Indonesian Porn Bill Vote Delayed

Christopher Karwowski
DENPASAR, Indonesia — Legislation offered as a "Ramadan gift" to Indonesia's Muslim populace has been shelved until after Eid al-Fitr, the traditional celebration at the end of Ramadan.

The bill, which seeks to protect Indonesian children from sexual content, is far reaching. It would bar such public acts as holding hands and kissing in public. Indonesia is the world's largest Muslim majority nation with over 220 million citizens. Hard-line Islamic groups, as well as the nation's largest political party, Golkar, have come out in support of the legislation.

Indonesia, an enormous archipelagic nation, includes the predominantly Hindu island of Bali. According to a report on ABC News.com, approximately 1,000 Balinese protestors demonstrated their opposition to the proposed law on Wednesday.

"The porn bill is not a gift but humiliation for the nation" was the message on a banner held by a protestor, the report noted. Bali's governor, Made Mangku Pastika also rejected the parliament plan for passing the bill.

Bali has long been a favored destination for Asian and European tourists – many of whom enjoy the relaxed tropical atmosphere in bikinis and western-style beach wear.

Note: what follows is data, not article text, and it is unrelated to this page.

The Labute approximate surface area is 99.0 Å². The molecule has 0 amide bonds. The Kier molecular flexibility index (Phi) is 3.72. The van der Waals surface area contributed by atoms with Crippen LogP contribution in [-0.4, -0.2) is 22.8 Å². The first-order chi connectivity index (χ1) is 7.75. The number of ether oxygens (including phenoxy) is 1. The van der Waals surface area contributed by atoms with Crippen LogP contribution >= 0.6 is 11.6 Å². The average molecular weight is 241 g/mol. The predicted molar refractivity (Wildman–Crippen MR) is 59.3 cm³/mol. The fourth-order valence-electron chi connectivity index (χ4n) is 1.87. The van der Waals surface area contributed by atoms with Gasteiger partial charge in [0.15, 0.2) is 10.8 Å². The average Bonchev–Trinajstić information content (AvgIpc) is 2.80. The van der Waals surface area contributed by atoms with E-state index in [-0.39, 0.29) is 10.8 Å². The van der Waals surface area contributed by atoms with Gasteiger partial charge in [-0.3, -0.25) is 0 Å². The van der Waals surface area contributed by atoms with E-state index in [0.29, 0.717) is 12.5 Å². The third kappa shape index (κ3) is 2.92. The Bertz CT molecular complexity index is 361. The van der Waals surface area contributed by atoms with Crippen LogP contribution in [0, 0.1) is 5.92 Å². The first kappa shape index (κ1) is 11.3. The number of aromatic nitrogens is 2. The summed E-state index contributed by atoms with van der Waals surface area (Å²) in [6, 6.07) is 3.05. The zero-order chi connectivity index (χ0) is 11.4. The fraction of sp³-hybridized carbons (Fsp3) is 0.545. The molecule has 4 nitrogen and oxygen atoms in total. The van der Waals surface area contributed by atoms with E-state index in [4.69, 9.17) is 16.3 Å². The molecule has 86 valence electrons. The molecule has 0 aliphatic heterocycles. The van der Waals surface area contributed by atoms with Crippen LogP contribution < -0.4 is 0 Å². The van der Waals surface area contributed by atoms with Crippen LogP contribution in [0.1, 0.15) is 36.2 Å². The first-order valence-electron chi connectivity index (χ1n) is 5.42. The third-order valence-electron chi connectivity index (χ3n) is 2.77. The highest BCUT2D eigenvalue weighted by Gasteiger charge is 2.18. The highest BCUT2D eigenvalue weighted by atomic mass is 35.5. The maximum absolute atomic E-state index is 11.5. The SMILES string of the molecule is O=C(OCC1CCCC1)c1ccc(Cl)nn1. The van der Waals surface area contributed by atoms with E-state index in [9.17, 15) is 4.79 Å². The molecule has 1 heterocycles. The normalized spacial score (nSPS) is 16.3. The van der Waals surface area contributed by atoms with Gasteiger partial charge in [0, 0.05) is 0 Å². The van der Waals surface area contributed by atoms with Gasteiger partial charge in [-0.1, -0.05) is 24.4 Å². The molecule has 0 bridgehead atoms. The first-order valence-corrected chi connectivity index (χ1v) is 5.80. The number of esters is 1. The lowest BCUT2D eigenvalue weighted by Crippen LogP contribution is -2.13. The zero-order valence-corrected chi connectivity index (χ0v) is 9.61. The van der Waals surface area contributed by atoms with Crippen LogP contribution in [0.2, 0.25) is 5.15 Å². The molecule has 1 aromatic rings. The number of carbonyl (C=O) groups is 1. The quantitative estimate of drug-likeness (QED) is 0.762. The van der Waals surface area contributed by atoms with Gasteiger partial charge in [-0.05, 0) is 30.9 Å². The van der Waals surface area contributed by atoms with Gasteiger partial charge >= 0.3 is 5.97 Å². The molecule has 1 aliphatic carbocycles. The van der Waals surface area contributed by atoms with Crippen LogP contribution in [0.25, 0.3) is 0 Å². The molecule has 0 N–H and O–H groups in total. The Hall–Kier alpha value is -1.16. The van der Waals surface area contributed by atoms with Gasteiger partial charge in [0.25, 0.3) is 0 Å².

The Indonesian economy relies heavily on international tourism. The island of Bali is especially dependant on the tourism trade. The destination is still recovering from the coordinated terrorist bombing of three nightclubs on Oct. 12, 2002. Two hundred and two people were killed in the explosions, 164 of who were foreign nationals. Bombings in 2003, 2004 and 2005 claimed additional lives.

The bill has sparked concern among Indonesians who have seen radical Muslim groups gain power since the 1998 demise of previous president Suharto.

Voting on the bill has been indefinitely postponed following protests in several provinces across the country, reports website ItalyGlobalNation.

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